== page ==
Odette reached out to retired Detective Superintendent Martin Schenk, who had previously worked closely with Luther. After going through Luther’s belongings, Martin came across the letter and was confident that Luther would go after the source. His guess was right; Luther discovered the location of the broadcasting station for the crime. The owner of the tattoo parlor, Derek, attempted to flee the moment Luther asked him about the broadcast. Luther held him down and questioned him about the transmitter that he found in his parlor. Funny how Derek did not utter a single word when Luther tried to tattoo his eyeball, but he shared the truth when Luther expressed how he believed Derek was a decent person. Sometimes, kindness does pay off. Luther learned that Derek was sent the transmitter by courier and was asked to run it for twenty-four hours. The killer knew a dark secret about Derek. He had been involved with a man who was into submissive sexual fantasies that gradually turned brutal, and the man did not use the safe word to stop Derek. Derek realized that he had been catfished and that the man he was with was sent by someone else. The cat-fisher had videotaped the entire event, and Derek obeyed his every command to stop him from posting it online. Derek handed over a phone that he used to contact the person, and Luther had a day to figure out his location.

It is gradually revealed that David Robey had an entire army working for him. They had access to every webcam, and they classified every dark secret of their subjects. Robey had developed a catalog, and he chose the most vulnerable subjects to target. Meanwhile, Luther contacted Schenk to trace the number he got from Derek. Schenk helped Luther track down the number to Piccadilly Square and, at the same time, helped the police locate Luther. At Piccadilly Square, when Luther dialed the number, he spotted a man who received the call. Robey held a civilian hostage and warned Luther of the chaos he was about to unleash. The police aimed to arrest Luther and Robey, but the sudden series of suicides in the Square led to mayhem. Robey had planned the show well in advance, and he was waiting at the Square to witness his plan in action. Luther’s presence was shocking for Robey, but he managed to escape to the underground station. While Luther got hold of Robey, the delayed action of an armed cop provided Robey the perfect opportunity to attack him and flee. Luther was a wanted man, but that did not change his loyalty to his men. He catered to the wound of the young cop, and it was only when the cop requested him to leave did he escape from the scene.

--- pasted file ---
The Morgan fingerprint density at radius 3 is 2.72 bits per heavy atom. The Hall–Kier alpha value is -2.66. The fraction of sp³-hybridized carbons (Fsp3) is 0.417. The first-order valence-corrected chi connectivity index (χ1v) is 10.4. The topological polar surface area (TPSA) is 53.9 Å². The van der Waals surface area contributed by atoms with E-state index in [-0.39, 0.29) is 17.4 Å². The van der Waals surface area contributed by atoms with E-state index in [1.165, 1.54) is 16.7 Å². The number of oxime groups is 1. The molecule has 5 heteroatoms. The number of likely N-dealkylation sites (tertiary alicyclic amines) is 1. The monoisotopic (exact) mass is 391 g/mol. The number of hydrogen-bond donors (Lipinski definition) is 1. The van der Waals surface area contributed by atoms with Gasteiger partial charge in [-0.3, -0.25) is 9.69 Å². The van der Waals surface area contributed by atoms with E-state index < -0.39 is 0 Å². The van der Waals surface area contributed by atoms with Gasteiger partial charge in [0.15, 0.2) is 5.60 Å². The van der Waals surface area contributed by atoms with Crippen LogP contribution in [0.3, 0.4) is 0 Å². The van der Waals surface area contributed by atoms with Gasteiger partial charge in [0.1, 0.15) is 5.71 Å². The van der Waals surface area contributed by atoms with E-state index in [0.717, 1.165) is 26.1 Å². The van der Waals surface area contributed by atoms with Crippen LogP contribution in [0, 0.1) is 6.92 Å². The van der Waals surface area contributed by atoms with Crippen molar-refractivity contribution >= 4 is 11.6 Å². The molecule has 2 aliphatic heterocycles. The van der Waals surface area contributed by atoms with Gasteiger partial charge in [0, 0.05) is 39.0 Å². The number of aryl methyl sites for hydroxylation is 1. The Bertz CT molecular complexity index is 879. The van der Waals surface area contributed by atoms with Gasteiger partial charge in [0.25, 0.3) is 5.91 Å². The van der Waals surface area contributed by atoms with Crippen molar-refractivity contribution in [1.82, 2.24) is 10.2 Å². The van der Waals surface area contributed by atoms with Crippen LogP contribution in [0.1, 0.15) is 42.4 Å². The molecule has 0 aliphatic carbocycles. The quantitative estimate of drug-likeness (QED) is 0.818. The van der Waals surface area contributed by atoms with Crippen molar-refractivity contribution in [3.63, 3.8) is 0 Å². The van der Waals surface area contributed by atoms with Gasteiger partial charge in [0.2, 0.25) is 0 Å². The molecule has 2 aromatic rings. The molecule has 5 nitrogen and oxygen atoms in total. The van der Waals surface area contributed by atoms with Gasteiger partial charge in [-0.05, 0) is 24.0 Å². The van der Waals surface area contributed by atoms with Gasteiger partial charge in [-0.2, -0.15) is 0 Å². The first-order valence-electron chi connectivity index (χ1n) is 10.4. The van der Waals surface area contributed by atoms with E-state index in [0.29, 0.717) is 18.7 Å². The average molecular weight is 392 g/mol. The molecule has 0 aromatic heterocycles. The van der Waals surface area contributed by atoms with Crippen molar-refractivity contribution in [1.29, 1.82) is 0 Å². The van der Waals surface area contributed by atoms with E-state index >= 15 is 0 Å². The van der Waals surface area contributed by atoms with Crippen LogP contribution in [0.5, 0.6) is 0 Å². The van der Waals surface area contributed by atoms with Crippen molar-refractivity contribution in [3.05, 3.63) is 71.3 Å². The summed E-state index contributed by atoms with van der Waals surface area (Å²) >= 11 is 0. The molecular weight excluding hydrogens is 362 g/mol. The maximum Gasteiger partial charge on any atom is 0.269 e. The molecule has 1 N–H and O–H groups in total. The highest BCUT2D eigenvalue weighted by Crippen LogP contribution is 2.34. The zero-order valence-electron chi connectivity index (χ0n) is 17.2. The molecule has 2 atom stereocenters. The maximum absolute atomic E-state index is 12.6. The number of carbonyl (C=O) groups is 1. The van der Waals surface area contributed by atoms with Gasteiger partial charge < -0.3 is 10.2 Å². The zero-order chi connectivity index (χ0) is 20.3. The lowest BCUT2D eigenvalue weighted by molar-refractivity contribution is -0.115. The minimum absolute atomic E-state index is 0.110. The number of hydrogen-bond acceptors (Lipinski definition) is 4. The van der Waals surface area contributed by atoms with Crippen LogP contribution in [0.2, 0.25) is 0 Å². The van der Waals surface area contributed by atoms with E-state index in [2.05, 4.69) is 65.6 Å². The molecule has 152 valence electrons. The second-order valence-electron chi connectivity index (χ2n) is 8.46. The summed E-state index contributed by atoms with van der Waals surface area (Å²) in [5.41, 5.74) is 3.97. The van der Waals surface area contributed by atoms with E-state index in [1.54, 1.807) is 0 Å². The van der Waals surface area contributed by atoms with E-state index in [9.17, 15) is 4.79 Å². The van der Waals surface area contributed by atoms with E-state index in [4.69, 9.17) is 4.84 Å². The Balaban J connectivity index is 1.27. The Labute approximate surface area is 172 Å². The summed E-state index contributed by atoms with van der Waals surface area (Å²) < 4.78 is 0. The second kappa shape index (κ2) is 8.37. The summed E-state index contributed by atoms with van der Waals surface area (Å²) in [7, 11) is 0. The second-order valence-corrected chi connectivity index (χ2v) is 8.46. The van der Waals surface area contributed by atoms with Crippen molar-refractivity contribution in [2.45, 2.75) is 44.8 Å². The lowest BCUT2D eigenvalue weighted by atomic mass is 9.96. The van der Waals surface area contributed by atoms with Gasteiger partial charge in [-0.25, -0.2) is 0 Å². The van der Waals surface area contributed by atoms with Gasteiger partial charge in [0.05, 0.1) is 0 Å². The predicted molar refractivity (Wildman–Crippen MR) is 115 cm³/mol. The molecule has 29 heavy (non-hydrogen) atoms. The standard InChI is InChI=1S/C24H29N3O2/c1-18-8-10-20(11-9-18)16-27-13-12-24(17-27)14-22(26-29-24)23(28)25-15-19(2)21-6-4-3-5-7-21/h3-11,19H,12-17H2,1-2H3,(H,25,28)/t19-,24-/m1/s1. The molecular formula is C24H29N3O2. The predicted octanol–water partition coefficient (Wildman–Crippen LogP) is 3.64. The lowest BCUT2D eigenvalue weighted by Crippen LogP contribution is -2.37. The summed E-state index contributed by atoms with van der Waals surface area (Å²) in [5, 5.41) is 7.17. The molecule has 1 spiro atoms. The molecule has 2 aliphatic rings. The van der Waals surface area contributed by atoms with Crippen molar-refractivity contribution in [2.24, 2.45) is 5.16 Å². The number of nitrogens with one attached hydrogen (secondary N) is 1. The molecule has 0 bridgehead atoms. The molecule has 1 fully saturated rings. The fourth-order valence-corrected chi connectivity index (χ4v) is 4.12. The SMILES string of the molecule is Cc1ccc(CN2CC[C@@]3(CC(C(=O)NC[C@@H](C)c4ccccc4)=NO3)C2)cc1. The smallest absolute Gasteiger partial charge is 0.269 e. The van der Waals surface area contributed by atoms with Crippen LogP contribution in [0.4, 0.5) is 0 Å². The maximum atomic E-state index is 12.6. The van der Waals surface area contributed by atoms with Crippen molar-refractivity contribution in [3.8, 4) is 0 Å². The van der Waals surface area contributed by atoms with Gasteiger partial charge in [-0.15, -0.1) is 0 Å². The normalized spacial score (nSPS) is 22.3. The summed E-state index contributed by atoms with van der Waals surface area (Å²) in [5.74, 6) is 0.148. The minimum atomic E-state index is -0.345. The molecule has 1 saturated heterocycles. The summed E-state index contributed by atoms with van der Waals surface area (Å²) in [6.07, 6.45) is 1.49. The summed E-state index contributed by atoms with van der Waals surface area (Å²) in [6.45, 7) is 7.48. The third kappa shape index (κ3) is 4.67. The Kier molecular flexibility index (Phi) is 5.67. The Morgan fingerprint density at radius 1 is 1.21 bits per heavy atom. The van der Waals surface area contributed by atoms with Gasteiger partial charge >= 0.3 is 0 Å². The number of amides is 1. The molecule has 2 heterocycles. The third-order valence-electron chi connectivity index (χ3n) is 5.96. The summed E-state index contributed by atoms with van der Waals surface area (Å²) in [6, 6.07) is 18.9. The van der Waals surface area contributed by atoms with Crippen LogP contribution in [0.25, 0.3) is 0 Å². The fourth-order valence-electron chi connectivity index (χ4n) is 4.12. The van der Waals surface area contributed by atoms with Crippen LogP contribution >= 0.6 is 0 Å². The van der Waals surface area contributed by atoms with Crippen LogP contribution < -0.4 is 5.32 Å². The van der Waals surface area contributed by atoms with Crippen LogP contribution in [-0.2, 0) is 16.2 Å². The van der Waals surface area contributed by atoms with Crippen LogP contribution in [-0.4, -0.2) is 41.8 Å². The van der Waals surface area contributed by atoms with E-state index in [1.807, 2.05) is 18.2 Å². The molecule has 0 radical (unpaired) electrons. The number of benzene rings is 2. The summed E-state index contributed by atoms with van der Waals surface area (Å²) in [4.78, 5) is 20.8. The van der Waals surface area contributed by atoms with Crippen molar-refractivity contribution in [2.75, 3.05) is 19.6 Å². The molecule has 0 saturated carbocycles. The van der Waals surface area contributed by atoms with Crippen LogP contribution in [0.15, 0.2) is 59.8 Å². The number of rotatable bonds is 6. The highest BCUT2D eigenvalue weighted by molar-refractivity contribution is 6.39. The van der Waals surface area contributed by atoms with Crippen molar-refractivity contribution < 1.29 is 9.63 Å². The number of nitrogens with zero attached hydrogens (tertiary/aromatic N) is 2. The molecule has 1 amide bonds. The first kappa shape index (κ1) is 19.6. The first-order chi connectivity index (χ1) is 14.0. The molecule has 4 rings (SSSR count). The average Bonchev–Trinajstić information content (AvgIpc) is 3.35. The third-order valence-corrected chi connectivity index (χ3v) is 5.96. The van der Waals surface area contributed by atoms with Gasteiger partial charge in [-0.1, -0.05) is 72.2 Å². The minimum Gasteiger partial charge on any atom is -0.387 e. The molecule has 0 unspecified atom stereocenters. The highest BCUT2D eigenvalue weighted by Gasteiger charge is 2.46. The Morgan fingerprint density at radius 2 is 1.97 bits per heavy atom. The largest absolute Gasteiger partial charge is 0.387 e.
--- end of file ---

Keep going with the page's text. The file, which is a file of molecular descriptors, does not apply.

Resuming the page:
Luther contacted Schenk again and discussed the possible common factor among all of Robey’s victims. After his discussion with Derek, he realized that the killer’s targets had something shameful to hide and chose death over being exposed. Even though he was no longer a cop, he continued to be the protector of the common people and loyal to those working for the law. While Luther tried to figure out the psyche of the killer at hand, Robey threatened Archie Woodward to find a way to stop Luther in exchange for not exposing his disgraceful secrets.


‘Luther: The Fallen Sun’ Ending Explained: Why Did David Robey Create The Red Room? Is Luther Hired By The MI6?

David Robey kidnapped Raine’s daughter, Anya, to secure his final plan. His assistant, Kachimov, had already launched a website inviting the audience to watch the torture and vote for the murder method of their victims. Victims would be executed according to the most popular method. With little time on his hands, Martin Schenk figured out that Luther was right in assuming that there was a commonality among all his victims. Five of his victim’s family members had befriended a man in his 40s, and the man had always discussed with them how his wife had burned to death in a house fire in Eccleston Square. This was a breakthrough discovery, and Raine was impressed. She immediately searched her system and came across the profile of David Robey. Robey knew this was inevitable, so he planned it all ahead. He used Anya to threaten Raine into keeping his identity hidden, and he expected her to take care of Luther for him. Raine’s world had come crashing down with just a phone call, and she was ready to do whatever it took to protect Anya. She got rid of Martin, realizing that he was getting too close to the truth. She called Luther, and they agreed to meet at a public place.